Welcome back to another update from our Infrastructure Workpackage 2 – “Annotation Toolkit”, affectionately known as IWP2. In our previous IWP2 post, we talked a little bit about the basics of annotating place references in early geospatial documents. We also presented a first sample dataset based on the Vicarello Beakers. What we did not talk about yet, however, is how we actually annotate our documents in the first place.
The general plan behind the Pelagios annotation workflow is this:
- We use Named Entity Recognition (NER) to identify a first batch of place names automatically in our source texts. This step is also called “geo-parsing”, and tells us which toponyms there are in our text, and where in the text they occur. We implemented NER using the open source Stanford NLP Toolkit, and presently restrict this step to English translations of our documents. In a later project phase, we intend to cross-match the data gathered from the English translations to the original language versions, which is likely more feasible within the lifetime of the project, than trying to attempt latin-language NER.
- NER gives us the toponyms. What it does not tell us anything about, however, is which places they represent, or where these places are located. Next, we therefore look up the toponyms in our gazetteer, and determine the most plausible match. This step is called “geo-resolution”, and – like NER – is also fully automated.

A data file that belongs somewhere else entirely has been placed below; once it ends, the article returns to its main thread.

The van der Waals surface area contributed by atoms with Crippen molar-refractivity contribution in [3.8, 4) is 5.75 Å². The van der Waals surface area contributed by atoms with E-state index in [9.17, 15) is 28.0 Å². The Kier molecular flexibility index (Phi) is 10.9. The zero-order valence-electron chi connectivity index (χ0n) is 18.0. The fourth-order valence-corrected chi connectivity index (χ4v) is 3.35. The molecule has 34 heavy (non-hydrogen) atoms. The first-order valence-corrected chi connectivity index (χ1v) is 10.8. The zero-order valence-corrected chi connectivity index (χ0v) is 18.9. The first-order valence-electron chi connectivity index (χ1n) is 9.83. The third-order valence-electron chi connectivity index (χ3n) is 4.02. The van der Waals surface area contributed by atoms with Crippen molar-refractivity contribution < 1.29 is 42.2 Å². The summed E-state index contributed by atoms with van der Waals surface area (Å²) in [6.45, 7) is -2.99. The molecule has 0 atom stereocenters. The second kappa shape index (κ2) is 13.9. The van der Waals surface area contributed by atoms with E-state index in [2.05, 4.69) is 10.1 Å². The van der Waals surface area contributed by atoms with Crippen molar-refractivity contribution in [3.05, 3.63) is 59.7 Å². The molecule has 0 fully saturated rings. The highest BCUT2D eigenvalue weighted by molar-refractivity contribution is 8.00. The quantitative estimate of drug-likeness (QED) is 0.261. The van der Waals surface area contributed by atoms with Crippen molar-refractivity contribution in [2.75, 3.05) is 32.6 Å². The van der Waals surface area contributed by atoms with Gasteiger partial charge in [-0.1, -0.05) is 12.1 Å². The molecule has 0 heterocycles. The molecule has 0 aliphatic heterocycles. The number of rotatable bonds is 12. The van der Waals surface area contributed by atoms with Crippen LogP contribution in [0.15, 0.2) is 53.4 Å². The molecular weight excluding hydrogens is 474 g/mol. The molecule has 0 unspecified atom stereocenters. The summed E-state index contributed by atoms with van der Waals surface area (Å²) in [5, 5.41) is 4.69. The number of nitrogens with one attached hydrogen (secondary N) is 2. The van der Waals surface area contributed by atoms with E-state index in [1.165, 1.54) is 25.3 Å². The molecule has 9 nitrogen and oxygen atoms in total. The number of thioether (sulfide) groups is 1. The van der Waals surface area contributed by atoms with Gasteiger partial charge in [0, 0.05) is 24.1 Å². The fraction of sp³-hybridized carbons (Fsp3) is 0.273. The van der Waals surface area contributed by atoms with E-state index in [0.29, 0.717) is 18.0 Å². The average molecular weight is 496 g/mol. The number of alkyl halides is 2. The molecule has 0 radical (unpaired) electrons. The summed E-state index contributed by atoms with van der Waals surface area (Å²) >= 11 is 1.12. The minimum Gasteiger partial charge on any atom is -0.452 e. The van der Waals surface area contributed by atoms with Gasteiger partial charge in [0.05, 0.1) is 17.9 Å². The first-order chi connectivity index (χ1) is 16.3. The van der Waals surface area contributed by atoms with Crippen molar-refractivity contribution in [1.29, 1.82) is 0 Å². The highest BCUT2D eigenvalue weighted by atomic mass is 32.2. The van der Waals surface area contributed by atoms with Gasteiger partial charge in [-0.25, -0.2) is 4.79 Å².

- Naturally, neither geo-parsing nor geo-resolution work perfectly. Therefore, we need to manually verify the results of our automatic processes, correct erroneous NER or geo-resolution matches, and fill gaps where NER or geo-resolution have failed to produce a result at all. And this is where our new Tool Recogito comes in.
The Itinerarium Burdigalense
The first document we’ve tackled entirely in Recogito is the Itinerarium Burdigalense: the Itinerarium Burdigalense (or Bordeaux Itinerary) is a travel document that records a Pilgrim route between the cities of Bordeaux and Jerusalem. It is considered the oldest Christian pilgrimage document, dated in 333 AD – which is just 20 years after the Edict of Milan from 313, when the Emperor Constantine granted the religious liberty to Christians (and other religions). Formally, this document is very similar in some aspects to the Itinerarium Provinciarum Antonini Augusti: both of them are compiled as a list of places with the distances between them. Additionally, the Itinerarium Burdigalense also marked all the places as mutatio, mansio or civitas (change, halt or city) in a similar way as the Peutinger Table. The format of the document changes when the travel arrives to Judea, where it offers detailed descriptions of important places to Christian Pilgrims. So we can consider it an itinerarium in the tradition of Greek and Roman writing, except for its Christian emphasis. (We’ve compiled a detailed bibliography for the Itinerarium Burdigalense here. The text of an English translation can be found, for example, on this Website.)